A team led by Dr. Karima Sajadi from Drexel University in Philadelphia wrote that using such do-it-yourself (DIY) models could help with training in settings with limited resources.
"If these results were to be replicated, training programs in resource-limited settings could offer appropriate ultrasound-guided peripheral IV catheter placement training to a larger number of students using life-like DIY models at minimal cost with perhaps similar learning outcomes," Sajadi and colleagues wrote.
Bedside ultrasound is used in emergency medicine situations to help guide practitioners in obtaining IV access for patients with peculiarities of their anatomy or comorbidities that make such access challenging.
In training scenarios, human patients, commercially available arm models, or various DIY models are used. Researchers pointed to commercially available arm simulators being costly -- hundreds of dollars per model -- and unusable after a certain number of times. On the other hand, DIY models are inexpensive, easy to make before a teaching session, and then can be immediately disposed of.
However, it's not known how well either DIY or commercial models resemble the human body in practices where IV placement is needed. Sajadi et al wanted to find this out from sonographic and tangible points of view.
The team used three models:
- A DIY model made of gelatin that cost about $10
- A DIY tofu model that cost about $5
- A commercial model (Blue Phantom, CAE Healthcare) that had been used for two years prior to the experiment.
Trainees used point-of-care ultrasound (POCUS) and a linear probe to help guide IV placement into the models.
After their experience, 25 trainees filled out a survey on which model they favored. Questions on their preference of model were on a scale of 1 to 7, with 7 considered "almost perfect." Sonographic and tangibility scores were combined to make up the overall score for each respective model.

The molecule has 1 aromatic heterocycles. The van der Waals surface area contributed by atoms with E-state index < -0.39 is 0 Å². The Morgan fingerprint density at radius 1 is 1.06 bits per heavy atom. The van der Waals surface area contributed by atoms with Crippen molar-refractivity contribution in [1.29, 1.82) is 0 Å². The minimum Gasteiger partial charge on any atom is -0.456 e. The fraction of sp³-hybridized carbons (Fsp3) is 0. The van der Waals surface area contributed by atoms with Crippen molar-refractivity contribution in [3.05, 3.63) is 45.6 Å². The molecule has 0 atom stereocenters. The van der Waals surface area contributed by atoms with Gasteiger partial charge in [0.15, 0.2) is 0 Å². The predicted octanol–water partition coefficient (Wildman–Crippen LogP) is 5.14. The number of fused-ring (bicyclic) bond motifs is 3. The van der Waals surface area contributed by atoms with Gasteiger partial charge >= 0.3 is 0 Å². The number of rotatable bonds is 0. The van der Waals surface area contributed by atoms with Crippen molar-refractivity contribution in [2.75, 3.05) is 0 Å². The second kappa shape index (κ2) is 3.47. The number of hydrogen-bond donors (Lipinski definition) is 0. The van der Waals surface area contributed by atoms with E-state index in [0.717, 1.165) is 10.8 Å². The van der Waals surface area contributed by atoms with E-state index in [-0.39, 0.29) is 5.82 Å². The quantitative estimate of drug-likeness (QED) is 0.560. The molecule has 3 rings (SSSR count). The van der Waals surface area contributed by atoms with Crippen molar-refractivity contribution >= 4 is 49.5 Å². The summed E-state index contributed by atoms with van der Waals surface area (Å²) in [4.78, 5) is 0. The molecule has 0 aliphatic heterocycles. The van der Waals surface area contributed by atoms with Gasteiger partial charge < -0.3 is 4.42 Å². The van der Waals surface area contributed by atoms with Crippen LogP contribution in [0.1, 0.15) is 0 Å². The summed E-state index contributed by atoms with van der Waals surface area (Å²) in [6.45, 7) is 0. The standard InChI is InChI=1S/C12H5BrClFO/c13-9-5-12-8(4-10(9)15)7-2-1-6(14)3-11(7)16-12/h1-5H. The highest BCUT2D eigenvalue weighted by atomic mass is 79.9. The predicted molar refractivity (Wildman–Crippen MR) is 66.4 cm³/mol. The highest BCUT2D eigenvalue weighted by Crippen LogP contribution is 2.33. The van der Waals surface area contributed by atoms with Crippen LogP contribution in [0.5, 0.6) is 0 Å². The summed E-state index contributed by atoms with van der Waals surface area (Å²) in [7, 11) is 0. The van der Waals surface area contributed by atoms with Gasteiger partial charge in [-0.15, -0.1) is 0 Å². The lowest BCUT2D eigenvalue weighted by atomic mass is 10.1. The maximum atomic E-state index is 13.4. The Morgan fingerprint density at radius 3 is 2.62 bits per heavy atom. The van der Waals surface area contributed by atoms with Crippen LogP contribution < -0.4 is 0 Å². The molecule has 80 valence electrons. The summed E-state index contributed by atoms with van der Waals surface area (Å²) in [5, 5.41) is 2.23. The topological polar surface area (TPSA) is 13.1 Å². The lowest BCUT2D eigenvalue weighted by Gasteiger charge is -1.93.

|Preference of ultrasound-guided I.V. model for emergency medicine trainees
|Sonographic closeness to human models
|Tangible closeness to human models
The researchers wrote that the preference for gelatin may be due to its thick, wide-target artificial veins being able to withstand multiple attempts by novice learners. The tofu model, which used balloon veins, was considered "more delicate" by researchers.
"Although almost one-quarter of participants preferred tofu as the optimal teaching medium, one critique of the model, per respondent commentary, was that the tofu artificial flesh was too soft and visualization was obscured by air artifact," they added.
The team also wrote that the commercial model's lower scores may be attributed to expected deterioration and shadowing from its prior use. Comments from trainees pointed to the model's artificial flesh being too firm and having too much resistance to allow for proper IV placement.
However, they added that comparing DIY models to new commercial models may not be possible for emergency medicine departments due to the costliness of the commercial models.
Although researchers wrote that larger study populations could yield more significant scores, they touted DIY models as being suitable, cost-effective substitutes for commercial models in learning environments.
Copyright © 2022 AuntMinnie.com